I've culled our archives for a sampling of Varnell as quoted by Henderson:
"If I can gain something from heterosexual or heteroerotic art (for instance, those innumerable heterosexual Renaissance love poems), then heterosexuals necessarily should be able to glean something of universal value from gay art," argues Paul Varnell in Windy City Times (May 17). But you wouldn't know it from the wimpy liberal defenses of gay art: "We heard a great deal about artistic liberty, about freedom of expression, and, of course, that old stand-by, the First Amendment. But where were the arguments—the claims—for gay-related art as having a dignity and value of its own quite beyond being tolerated within a liberal society?... Most often liberals will be on our side only when we are part of a package, or the beneficiary of some broad general principle. In the crunch, liberals are squeamish about us and our lives."
"The curiously modern social practice of hiding behind one's children" is what Windy City Times columnist Paul Varnell sees in the controversy over CTA posters by Art Against AIDS that show same-sex and different-sex couples kissing (July 5). Would-be censors claimed the ads might "entice children to a particular [i.e., gay] life-style." A bemused Varnell reflects, "Thus while adults just maybe are beyond the range of enticement, children—pure, innocent, naive, little tabula rasa rascals that they are—are infinitely malleable. Despite heterosexual upbringing, heavy peer pressure, massively heterosexual mass media (e.g., MTV), a picture or two of a gay couple kissing can undo it all in the flick of a tongue.... If so, it is amazing that there are any heterosexuals left at all."
Lookin' good? Paul Varnell in Windy City Times (January 13) has a good word for "looks-ism": "Most people, maybe all of us, recognize that some natural objects and human creations can embody beauty. Most of us enjoy things such as sunsets, scenic vistas (Yosemite Valley), certain paintings, buildings (Taj Mahal), poetry (Keats' 'To Autumn'), and music (Mahler's Ninth Symphony). The enjoyment of such things is for some people one of the chief rewards for living. And yet it seems extremely odd to say that these objects in various ways embody beauty but that human beings do not, can not, or should not."
Ready for a 2,000-year wait? "It is fascinating to catch the Catholic church in mid-transition on an important moral issue that has some historical and doctrinal parallels to our own: anti-semitism," writes Paul Varnell in Windy City Times (June 8). "No one can doubt that the New Testament contains anti-semitic passages and explicit condemnations of 'the Jews.' There are far more, and more explicit, anti-Jewish references in the NT than there are anti-gay texts in the old and new testaments combined. "
"The free market is better for gays than democracy," argues Paul Varnell in Windy City Times (April 11). "In the economic marketplace, when you cast your 'dollar vote' for the product you want, you get the product you want. That is, you win no matter what other people do with their dollar votes, and your approval registers economically with the firm whose product you bought. In the political marketplace, you get what you want only if half of all the other voters already agree with you. If you voted for a losing side, you get nothing. And your candidate gets no reward for making outreach to you. In fact, he may be being penalized. In short, the economic marketplace fosters a pluralism of values and a plurality of results—i.e., a variety of ways of living. In the political marketplace, the winner's values are imposed on the losers....Which of these better benefits minorities like gays seems clear."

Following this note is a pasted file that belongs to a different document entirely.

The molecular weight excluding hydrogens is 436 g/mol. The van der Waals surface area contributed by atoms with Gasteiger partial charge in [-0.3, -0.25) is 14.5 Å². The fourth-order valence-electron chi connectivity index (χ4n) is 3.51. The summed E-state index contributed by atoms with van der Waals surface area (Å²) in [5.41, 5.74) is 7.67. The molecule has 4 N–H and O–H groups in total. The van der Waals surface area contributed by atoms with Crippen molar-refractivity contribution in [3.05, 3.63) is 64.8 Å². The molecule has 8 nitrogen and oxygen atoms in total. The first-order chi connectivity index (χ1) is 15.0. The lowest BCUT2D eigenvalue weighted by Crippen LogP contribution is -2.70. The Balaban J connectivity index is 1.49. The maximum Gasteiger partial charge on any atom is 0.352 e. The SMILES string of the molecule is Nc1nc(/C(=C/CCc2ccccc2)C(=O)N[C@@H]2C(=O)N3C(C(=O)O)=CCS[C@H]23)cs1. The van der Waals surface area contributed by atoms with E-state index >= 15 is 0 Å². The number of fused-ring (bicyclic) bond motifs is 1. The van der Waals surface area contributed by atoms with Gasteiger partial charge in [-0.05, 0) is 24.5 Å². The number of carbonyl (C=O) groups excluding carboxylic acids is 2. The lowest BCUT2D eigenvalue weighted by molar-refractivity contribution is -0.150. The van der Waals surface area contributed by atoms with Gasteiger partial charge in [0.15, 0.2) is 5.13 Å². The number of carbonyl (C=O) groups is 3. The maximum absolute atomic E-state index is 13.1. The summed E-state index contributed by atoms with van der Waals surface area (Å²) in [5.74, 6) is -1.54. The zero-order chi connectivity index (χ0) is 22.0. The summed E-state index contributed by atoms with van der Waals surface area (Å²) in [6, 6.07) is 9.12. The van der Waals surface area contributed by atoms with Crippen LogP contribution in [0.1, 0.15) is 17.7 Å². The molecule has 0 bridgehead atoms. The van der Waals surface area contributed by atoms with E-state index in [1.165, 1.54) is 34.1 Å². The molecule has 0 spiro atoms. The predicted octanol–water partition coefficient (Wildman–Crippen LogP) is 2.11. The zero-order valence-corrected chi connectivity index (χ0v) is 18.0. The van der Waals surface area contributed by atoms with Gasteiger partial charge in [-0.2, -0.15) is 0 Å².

Early in this century "governments were consistently the enemy of gay people," writes Paul Varnell in Windy City Times (January 15), summarizing one aspect of the book Gay New York 1890-1940, "but business entrepreneurs were often much friendlier. This should not be surprising. Governments tend to impose the opinions and prejudices of the majority. By contrast, the free market is where people have an incentive to suspend their prejudices and simply try to make money from every available source."
Draw your own conclusions. Paul Varnell in the January 29 Windy City Times describing an annual survey of college freshmen conducted by the Higher Education Research Institute of the University of California-Los Angeles: "The percentage of 'born again' freshmen at schools with low admission standards is twice the percentage of 'born agains' at schools with high admission standards. For instance, 38.7 percent of the freshmen at low-ranking public colleges are 'born again,' while only 19.1 percent of the freshmen at high-ranking public colleges are 'born again.' The same two-to-one ratio (or more) holds at low- and high-ranking non-sectarian, Protestant and Catholic colleges and all universities. The higher the admission standards, the fewer the 'born agains.'"